For many gamers, the go-to application for performance benchmarking, screenshot capturing and also video recording has always been FRAPS. But if there’s one major thing FRAPS is lacking, it’s competition, something that might end with PlayClaw. This program offers many of FRAPS’ features, along with a couple of unique ones as well.
When I downloaded PlayClaw to test it out, I wasn’t sure what to expect. Who could blame me? FRAPS has been around for longer than I can even remember, and most often when people want to investigate recording game video, that name is one that comes up 99% of the time, with the leading alternative being the usage of another PC to do the dirty work. That’s obviously much more complicated.
Over the past two weeks, I’ve taken full advantage of PlayClaw’s recording feature, and as it stands, I wholeheartedly recommend it to anyone who needs a reliable tool for that purpose. As I mentioned earlier, the process of recording with PlayClaw is 98% of the time not even noticeable, while it is noticeable 98% of the time with FRAPS.
I should stress, though, that the lone resolutions I tested both applications with was 1920×1200 and 1920×1080. I am well aware that FRAPS does a great job of recording games at resolutions lower than this, but in today’s 1080p world, users today expect a bit more.
One thing I didn’t touch up on much was video quality, but that’s because I didn’t see anything lacking. With PlayClaw, you’re going to get great video quality that’s competitive with FRAPS, even when compressed. And uncompressed, well, there shouldn’t be much of a difference at all, and in personal tests of comparing videos side-by-side, videos produced with both applications looked identical. One just happened to be jerkier in parts than others.
I couldn’t possibly wrap up this review without highlighting a couple of the features that FRAPS has that PlayClaw doesn’t, though. The most notable for me would have to be the lack of benchmarking reports – that is, to push a button and have the program fully monitor the framerate until you push it again. Also, FRAPS recently introduced a neat feature that allows you to pre-record 20 seconds of video at all times, which makes sure you will never miss that perfect capture, and lastly, it also includes the ability to monitor the Windows desktop (DWM), which can be a nice feature in some cases (such as for creating tutorials for friends or to post on the Web).
PlayClaw’s Edward Kozadaev told me that the program will have similar functionality as mentioned above in the future, in addition to some other features that FRAPS doesn’t currently offer. Of course, those were not disclosed to me, and understandably so. On the other hand, PlayClaw offers a cool Teamspeak/Ventrilo feature that FRAPS doesn’t, and for hardcore online gamers, that feature might be even more appreciated than the video recording.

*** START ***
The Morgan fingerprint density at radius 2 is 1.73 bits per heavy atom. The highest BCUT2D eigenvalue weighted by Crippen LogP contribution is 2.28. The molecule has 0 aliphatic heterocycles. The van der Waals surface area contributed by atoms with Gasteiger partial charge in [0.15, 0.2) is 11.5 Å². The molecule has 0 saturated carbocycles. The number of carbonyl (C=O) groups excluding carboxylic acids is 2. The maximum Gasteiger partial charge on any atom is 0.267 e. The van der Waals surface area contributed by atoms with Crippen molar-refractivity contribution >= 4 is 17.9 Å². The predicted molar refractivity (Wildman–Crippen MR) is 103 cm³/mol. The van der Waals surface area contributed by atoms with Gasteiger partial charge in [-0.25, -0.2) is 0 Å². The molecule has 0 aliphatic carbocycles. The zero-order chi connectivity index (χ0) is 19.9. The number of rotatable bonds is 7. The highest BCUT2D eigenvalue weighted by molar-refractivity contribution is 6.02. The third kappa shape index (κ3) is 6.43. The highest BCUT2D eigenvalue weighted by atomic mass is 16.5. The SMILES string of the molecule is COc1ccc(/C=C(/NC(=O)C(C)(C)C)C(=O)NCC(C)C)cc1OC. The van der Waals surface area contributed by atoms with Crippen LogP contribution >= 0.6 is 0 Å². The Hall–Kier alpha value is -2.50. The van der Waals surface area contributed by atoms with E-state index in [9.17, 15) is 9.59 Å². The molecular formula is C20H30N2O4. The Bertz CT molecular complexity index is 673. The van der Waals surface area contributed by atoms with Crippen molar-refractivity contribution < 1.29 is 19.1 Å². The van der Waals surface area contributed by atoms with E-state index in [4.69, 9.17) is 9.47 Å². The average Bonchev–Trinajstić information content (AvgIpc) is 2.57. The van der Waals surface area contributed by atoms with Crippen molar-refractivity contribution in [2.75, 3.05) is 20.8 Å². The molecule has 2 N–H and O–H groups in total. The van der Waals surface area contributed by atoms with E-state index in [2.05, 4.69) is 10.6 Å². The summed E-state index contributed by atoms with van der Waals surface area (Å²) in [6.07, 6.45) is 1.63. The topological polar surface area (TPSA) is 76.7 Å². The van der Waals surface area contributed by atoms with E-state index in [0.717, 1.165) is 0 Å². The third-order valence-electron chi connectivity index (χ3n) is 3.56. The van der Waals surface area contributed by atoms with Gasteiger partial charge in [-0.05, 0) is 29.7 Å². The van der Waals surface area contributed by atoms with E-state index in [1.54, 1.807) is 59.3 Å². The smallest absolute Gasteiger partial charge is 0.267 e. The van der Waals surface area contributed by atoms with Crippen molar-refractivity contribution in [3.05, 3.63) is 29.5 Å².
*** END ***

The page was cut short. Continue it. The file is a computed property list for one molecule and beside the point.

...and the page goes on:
One of the best things about PlayClaw might be the fact that the developer offers a free trial to anyone who wants to give the program a try. That’s right… you don’t have to simply go by what I say, but rather give the program a try yourself and discover its advantages. Speaking of trials, the licensing agreement for PlayClaw is fairly similar to FRAPS. It costs $30 to register, and only “major” versions could require an upgrade fee. By major, the developer refers to a vast overaul (think XP < Vista). FRAPS’ licensing is a tad different, as it costs more up-front, at $37, but promises free upgrades for life.
Whichever application is better for you is going to be a matter of opinion, and based on your needs. Since both FRAPS and PlayClaw offer free trials (primarily with the caveat of forced watermarks), you can easily test out both and see which better fits you. And if you have any questions, or believe I missed an important detail in this review, please feel free to post it in our thread, as we’d love to hear from you.
That all said, game (record) on!
Win a PlayClaw license!
For the week following this review, we’re holding a simple contest in our forums that will give you the chance at winning one of three registered licenses for PlayClaw, courtesy of the software’s developer, Sytexis Software. To enter, sign up for our forums (if not already, required for e-mail verfication) and answer the simple question in the related thread, “What feature would you like to see added to PlayClaw in the future?“. Do this, and you’ll be automatically entered. We’ll perform our random drawing next Thursday, July 8th, at 12:00AM EST. Good luck!
Have a comment you wish to make on this article? Recommendations? Criticism? Feel free to head over to our related thread and put your words to our virtual paper! There is no requirement to register in order to respond to these threads, but it sure doesn’t hurt!